- The OMB Director to publish an annual Environmental Justice Scorecard detailing agency environmental justice performance measures.
Presidential Memorandum: Scientific Integrity
The second document signed by President Biden on January 27, 2021 is a presidential memorandum designed to protect scientific integrity and evidence-based decision making within executive agencies, harkening back to President Obama's Memorandum of March 9, 2009 relating to the same topic. In particular, the Memorandum aims to eliminate political interference in the scientific process and ensure scientists are empowered to speak freely regarding what the evidence shows. The Memorandum begins with a cautionary note that appears aimed at perceived practices of the prior administration: "Improper political interference in the work of Federal scientists or other scientists who support the work of the Federal Government and in the communication of scientific facts undermines the welfare of the Nation, contributes to systemic inequities and injustices, and violates the trust that the public places in government to best serve its collective interests."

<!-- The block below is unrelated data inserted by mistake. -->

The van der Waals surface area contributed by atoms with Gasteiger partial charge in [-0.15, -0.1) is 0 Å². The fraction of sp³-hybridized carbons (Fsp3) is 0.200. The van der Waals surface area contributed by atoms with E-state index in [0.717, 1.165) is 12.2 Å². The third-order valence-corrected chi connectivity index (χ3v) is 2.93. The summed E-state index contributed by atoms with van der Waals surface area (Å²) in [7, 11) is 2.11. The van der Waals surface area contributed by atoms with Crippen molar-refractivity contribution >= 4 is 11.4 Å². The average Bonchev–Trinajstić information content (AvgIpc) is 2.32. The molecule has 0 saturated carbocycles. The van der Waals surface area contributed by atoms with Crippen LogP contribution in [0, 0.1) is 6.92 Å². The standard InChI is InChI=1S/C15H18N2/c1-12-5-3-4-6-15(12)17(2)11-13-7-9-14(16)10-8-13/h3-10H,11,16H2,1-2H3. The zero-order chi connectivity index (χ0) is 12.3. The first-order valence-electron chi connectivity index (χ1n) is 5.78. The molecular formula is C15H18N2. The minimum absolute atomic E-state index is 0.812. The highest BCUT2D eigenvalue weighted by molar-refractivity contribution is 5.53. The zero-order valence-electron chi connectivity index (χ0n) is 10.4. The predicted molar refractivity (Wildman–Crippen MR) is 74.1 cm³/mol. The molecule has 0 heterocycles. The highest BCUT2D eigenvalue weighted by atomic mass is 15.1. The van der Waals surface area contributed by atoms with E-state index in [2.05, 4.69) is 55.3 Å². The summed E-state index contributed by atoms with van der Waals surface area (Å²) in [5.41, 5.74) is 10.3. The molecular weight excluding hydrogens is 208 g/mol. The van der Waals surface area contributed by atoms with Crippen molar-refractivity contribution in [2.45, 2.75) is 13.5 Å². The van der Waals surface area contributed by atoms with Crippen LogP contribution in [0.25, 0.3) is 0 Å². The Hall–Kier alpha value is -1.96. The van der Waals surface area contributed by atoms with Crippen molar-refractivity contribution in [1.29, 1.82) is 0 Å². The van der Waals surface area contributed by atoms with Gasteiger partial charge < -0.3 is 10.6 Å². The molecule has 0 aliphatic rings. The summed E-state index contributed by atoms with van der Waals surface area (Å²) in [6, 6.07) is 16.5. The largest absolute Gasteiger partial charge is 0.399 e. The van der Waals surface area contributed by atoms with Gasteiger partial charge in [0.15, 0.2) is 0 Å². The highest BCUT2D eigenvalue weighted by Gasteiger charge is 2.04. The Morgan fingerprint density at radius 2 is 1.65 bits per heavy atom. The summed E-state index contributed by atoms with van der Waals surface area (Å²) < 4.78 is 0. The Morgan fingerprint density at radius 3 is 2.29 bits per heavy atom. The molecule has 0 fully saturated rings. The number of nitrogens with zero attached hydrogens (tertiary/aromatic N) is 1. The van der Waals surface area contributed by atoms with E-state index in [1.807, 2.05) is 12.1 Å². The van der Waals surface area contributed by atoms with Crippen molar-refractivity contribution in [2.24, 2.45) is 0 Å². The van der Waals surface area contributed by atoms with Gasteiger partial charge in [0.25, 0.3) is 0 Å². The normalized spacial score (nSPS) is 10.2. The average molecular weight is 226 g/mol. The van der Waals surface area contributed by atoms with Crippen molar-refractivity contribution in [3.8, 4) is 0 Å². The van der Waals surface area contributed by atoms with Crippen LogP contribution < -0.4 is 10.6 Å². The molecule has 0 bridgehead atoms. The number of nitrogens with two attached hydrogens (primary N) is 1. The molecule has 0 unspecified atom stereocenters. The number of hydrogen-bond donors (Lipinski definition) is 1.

To implement scientific-integrity goals, the Memorandum directs the creation of an interagency Task Force on Scientific Integrity to review within 120 days all agency scientific-integrity policies and, among other things, identify past deviations and failures to enforce existing scientific integrity policies and ensure that, going forward, these policies prevent improper political interference in the scientific process. The Task Force will also develop a framework for ongoing regular assessment and iterative improvements to agencies' scientific integrity policies and practices.